After 1516, then, Venice’s Jews were quarantined away from the rest of the populace nightly but allowed to interact with the Christian city during the day.17 After 1423, the plague stricken and contagious were quarantined away from the general public on remote lagoonal islands or in their houses and parishes for periods of eight to sixty days.18 Quarantine was thus never meant to be airtight, continuous, or permanent, but rather limited in scope, even when it was—to return to Herrera’s phrase in the New York Times—genuine, strict, and enforced. Giovanni Boccaccio portrayed another famous Italian quarantine in his mid-fourteenth-century series of novellas, the Decameron, as strictly time limited even though it was comfortable and voluntary. The ten young protagonists of the Decameron flee from plague-wracked Florence to the surrounding countryside during the 1348 plague and take turns telling ten stories each day to pass the time. After ten days of stories, they decide to return to their city, not because the plague has ended there but because they see it is time to rejoin society. Thus, on the eleventh day they arrive again in Florence: “There, taking their leave of the seven women in Santa Maria Novella, from which they had all set out, the three young men went off to pursue other pleasures of theirs, while the ladies in due course returned to their homes.”19
We have now embarked on our own long eleventh day, reopening and returning to our own pursuits, though our global pandemic is far from over.20 After a year and a half of experiments in remote, Zoom-mediated sociability, quarantini in hand, we now gather face-to-face in classrooms and cafeterias, movie theaters and museums, to be together again. It seems an opportune moment to reflect collectively on our recent experiences, so in summer 2021 we asked colleagues—historians of art, architecture, landscape, and culture; visual artists and musician-musicologists; curators and museum educators—to answer our quarantine question:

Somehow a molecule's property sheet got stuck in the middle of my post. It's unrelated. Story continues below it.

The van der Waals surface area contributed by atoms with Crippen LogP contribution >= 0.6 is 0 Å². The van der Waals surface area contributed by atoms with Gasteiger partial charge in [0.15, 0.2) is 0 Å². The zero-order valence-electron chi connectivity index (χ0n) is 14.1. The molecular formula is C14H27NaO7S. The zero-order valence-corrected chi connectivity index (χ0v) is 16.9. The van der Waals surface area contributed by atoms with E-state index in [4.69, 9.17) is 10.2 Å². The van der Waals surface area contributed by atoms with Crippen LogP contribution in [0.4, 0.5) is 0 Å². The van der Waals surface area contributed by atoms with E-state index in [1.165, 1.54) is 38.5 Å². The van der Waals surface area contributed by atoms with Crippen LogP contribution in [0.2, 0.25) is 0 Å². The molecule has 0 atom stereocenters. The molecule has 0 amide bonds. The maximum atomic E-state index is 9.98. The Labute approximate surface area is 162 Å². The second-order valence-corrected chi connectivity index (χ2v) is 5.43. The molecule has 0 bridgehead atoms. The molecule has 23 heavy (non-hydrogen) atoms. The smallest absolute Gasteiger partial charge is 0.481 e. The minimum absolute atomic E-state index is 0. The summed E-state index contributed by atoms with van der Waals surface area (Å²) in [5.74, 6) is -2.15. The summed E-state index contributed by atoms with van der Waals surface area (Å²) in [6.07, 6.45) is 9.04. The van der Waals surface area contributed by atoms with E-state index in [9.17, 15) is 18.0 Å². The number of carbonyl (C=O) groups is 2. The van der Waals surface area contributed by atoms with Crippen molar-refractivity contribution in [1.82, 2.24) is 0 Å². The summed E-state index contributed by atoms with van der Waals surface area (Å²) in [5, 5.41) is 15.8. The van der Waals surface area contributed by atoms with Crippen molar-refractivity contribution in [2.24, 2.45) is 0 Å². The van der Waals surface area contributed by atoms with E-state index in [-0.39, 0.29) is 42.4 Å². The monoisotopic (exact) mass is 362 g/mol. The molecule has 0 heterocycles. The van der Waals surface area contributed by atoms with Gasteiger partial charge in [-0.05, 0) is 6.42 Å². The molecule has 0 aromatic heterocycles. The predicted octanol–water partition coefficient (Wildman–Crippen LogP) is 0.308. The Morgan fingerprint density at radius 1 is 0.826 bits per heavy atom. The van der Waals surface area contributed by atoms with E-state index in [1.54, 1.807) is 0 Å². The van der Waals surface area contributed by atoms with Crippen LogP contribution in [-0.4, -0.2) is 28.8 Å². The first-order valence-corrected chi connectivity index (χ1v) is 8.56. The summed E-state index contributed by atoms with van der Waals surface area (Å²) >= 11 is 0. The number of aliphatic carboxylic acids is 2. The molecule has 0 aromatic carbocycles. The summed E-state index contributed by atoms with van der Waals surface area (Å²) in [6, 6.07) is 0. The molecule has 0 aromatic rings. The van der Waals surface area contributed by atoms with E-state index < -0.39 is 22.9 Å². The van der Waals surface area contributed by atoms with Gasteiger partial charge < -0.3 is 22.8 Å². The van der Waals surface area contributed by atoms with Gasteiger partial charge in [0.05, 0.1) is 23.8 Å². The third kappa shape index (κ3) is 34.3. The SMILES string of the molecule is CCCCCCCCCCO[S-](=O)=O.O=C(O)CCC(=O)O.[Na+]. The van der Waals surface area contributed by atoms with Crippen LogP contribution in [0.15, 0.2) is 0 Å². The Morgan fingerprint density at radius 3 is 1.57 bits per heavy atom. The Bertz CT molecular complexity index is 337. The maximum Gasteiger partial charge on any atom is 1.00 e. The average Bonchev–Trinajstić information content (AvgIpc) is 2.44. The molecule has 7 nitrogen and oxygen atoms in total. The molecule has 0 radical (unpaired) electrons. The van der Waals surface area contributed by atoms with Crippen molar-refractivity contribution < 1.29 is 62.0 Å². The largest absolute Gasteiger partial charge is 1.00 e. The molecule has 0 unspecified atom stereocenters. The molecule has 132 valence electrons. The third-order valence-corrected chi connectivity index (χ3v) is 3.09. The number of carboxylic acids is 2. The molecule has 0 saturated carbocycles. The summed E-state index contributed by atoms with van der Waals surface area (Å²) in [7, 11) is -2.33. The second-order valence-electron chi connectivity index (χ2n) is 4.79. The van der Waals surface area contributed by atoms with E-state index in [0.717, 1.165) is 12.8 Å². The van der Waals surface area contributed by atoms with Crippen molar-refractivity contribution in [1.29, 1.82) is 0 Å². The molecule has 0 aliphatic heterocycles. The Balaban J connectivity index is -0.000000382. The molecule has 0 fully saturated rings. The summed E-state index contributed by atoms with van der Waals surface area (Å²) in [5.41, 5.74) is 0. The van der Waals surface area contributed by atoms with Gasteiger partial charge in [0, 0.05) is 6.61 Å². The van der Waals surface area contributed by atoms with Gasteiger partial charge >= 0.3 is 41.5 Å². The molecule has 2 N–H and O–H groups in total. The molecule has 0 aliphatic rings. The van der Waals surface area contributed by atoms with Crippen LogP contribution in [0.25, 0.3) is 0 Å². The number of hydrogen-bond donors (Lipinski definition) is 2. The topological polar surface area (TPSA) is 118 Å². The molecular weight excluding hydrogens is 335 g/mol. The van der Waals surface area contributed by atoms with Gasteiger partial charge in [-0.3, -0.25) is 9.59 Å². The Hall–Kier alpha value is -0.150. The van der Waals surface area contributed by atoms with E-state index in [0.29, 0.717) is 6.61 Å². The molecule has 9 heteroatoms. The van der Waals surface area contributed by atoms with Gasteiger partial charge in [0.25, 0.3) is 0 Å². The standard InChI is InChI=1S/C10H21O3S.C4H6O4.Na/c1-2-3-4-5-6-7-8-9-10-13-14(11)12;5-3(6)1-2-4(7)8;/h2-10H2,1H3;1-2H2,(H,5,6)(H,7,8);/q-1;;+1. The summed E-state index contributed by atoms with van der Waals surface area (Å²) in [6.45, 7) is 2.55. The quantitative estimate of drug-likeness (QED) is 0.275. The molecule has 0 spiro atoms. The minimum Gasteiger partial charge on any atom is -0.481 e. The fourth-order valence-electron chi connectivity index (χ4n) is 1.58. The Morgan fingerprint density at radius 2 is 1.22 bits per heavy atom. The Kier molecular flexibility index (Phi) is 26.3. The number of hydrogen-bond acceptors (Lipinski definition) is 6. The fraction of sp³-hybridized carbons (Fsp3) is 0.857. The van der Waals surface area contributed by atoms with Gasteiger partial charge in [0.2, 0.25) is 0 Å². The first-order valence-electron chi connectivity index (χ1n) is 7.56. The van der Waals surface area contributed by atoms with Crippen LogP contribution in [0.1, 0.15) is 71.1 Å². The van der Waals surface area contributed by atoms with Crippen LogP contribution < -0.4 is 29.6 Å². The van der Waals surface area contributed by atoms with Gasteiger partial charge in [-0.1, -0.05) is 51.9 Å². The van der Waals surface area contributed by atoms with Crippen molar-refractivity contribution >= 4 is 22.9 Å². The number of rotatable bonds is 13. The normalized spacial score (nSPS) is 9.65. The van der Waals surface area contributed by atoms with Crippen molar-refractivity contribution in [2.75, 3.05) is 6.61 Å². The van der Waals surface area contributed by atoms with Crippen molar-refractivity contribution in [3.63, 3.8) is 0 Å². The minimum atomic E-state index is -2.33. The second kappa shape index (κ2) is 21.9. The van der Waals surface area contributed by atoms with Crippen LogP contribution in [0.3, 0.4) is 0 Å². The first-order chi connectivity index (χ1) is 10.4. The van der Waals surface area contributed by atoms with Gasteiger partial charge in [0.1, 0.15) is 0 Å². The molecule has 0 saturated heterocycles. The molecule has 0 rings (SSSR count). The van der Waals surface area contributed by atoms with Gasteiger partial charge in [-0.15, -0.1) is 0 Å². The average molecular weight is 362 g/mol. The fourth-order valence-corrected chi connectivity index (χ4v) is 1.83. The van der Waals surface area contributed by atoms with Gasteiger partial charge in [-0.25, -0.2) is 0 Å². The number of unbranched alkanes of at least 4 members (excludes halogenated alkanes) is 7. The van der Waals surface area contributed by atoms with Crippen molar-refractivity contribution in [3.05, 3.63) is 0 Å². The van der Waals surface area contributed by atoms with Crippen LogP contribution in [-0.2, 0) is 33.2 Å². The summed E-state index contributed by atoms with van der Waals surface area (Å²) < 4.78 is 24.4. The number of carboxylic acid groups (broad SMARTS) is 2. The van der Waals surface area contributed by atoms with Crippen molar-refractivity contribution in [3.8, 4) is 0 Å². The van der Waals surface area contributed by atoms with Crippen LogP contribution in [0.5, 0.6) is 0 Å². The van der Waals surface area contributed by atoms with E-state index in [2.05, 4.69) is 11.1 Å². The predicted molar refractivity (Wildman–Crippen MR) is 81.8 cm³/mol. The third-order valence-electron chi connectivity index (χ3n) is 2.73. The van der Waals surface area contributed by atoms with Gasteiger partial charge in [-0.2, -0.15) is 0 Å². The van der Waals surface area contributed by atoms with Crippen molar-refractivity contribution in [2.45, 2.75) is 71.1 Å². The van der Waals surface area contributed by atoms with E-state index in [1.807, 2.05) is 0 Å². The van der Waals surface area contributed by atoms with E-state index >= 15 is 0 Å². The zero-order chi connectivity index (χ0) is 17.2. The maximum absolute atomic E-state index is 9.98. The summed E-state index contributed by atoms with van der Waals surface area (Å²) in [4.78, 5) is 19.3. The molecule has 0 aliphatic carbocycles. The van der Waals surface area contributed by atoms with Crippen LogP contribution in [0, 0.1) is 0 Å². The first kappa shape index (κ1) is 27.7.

How has the past year’s quarantine affected your professional life?
We received the responses presented here and are pleased that they represent a cross section of AJO‘s readership, including established scholars as well as those in early stages of their professional life. Two artists sent in their visual/aural responses as well. The individual replies that we gathered use word, image, and sound to describe how we have been working and feeling in our personal quarantines of 2020−2021, far removed from the top-down governmental systems exemplified in Venice’s lazaretto and ghetto. As we continue to move out from the past year, we offer these contemporary voices as a snapshot of our own transitional moment, made when we are still viscerally close to the abrupt changes of spring 2020.
An interactive word cloud represents the words most often used by our respondents.21 Unsurprisingly, the responses often referred to “time,”22 a concern that also featured in the New York Times‘s 2020 word of the year, Blursday. Time shapeshifts in our quarantine circumstances, requiring us to reflect on historic quarantines of centuries past to understand our pandemic present. COVID-19 has also brought with it opportunities for novel thinking. As a group, our respondents were also attentive to the “new“23—new topics, new research, new technology, new forms of solidarity, and more—and they were, as well, gratifyingly concerned about our students,24 because they may be the most vulnerable among us. Or perhaps not: some solicited respondents declined our invitation, fearful about voicing aloud the systematic complications and vulnerabilities in and beyond academia that the past eighteen months have laid bare. We have all suffered, and we must all look out for those among us who suffer disproportionately due to structural inequities.25 Classics professor Frederic Nolan Clark noted, “If there was one silver lining in the dark and difficult days that followed [our lockdown], it was watching our very definition of community expand when it was no longer bounded by time or space (or the strange combination of both in that modern construct of the time-zone!) . . . I hope that—in whatever form of future-time we will enter—we keep expanding community exponentially, beyond the walls of universities, cities, and time-zones alike.”26 Let us consider our recent experiences together and work together toward that expansive community.